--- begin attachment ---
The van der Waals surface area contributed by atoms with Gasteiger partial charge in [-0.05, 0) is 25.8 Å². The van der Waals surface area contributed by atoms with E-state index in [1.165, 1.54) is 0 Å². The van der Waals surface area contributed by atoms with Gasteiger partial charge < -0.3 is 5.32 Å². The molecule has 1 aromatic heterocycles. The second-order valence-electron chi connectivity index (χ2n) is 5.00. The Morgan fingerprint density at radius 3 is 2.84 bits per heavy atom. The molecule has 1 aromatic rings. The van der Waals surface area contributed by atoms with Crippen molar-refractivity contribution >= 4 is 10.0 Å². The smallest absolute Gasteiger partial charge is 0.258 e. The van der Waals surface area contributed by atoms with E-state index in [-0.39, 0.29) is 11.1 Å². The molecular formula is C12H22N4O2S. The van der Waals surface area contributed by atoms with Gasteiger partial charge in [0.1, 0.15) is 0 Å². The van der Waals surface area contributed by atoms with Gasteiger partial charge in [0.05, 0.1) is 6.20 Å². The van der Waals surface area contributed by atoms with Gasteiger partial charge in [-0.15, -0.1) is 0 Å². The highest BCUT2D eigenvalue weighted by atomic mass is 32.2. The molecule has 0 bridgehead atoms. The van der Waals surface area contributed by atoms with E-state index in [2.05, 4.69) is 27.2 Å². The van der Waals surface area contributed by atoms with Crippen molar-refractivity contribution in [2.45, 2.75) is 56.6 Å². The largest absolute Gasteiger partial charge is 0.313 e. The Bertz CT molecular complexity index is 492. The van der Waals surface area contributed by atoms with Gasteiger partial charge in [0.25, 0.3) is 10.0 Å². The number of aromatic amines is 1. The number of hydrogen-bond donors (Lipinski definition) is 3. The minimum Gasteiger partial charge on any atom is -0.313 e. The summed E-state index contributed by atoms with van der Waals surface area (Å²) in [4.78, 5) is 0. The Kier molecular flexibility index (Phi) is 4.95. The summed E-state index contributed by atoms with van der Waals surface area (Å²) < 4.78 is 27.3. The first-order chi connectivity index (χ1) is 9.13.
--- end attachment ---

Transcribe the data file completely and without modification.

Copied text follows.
The van der Waals surface area contributed by atoms with Gasteiger partial charge in [-0.05, 0) is 25.8 Å². The van der Waals surface area contributed by atoms with E-state index in [1.165, 1.54) is 0 Å². The van der Waals surface area contributed by atoms with Gasteiger partial charge < -0.3 is 5.32 Å². The molecule has 1 aromatic heterocycles. The second-order valence-electron chi connectivity index (χ2n) is 5.00. The Morgan fingerprint density at radius 3 is 2.84 bits per heavy atom. The molecule has 1 aromatic rings. The van der Waals surface area contributed by atoms with Crippen molar-refractivity contribution >= 4 is 10.0 Å². The smallest absolute Gasteiger partial charge is 0.258 e. The van der Waals surface area contributed by atoms with E-state index in [-0.39, 0.29) is 11.1 Å². The molecular formula is C12H22N4O2S. The van der Waals surface area contributed by atoms with Gasteiger partial charge in [0.1, 0.15) is 0 Å². The van der Waals surface area contributed by atoms with Gasteiger partial charge in [0.05, 0.1) is 6.20 Å². The van der Waals surface area contributed by atoms with Gasteiger partial charge in [-0.15, -0.1) is 0 Å². The highest BCUT2D eigenvalue weighted by atomic mass is 32.2. The molecule has 0 bridgehead atoms. The van der Waals surface area contributed by atoms with E-state index in [2.05, 4.69) is 27.2 Å². The van der Waals surface area contributed by atoms with Crippen molar-refractivity contribution in [2.45, 2.75) is 56.6 Å². The largest absolute Gasteiger partial charge is 0.313 e. The Bertz CT molecular complexity index is 492. The van der Waals surface area contributed by atoms with Gasteiger partial charge in [0.25, 0.3) is 10.0 Å². The number of aromatic amines is 1. The number of hydrogen-bond donors (Lipinski definition) is 3. The minimum Gasteiger partial charge on any atom is -0.313 e. The summed E-state index contributed by atoms with van der Waals surface area (Å²) in [4.78, 5) is 0. The Kier molecular flexibility index (Phi) is 4.95. The summed E-state index contributed by atoms with van der Waals surface area (Å²) < 4.78 is 27.3. The first-order chi connectivity index (χ1) is 9.13.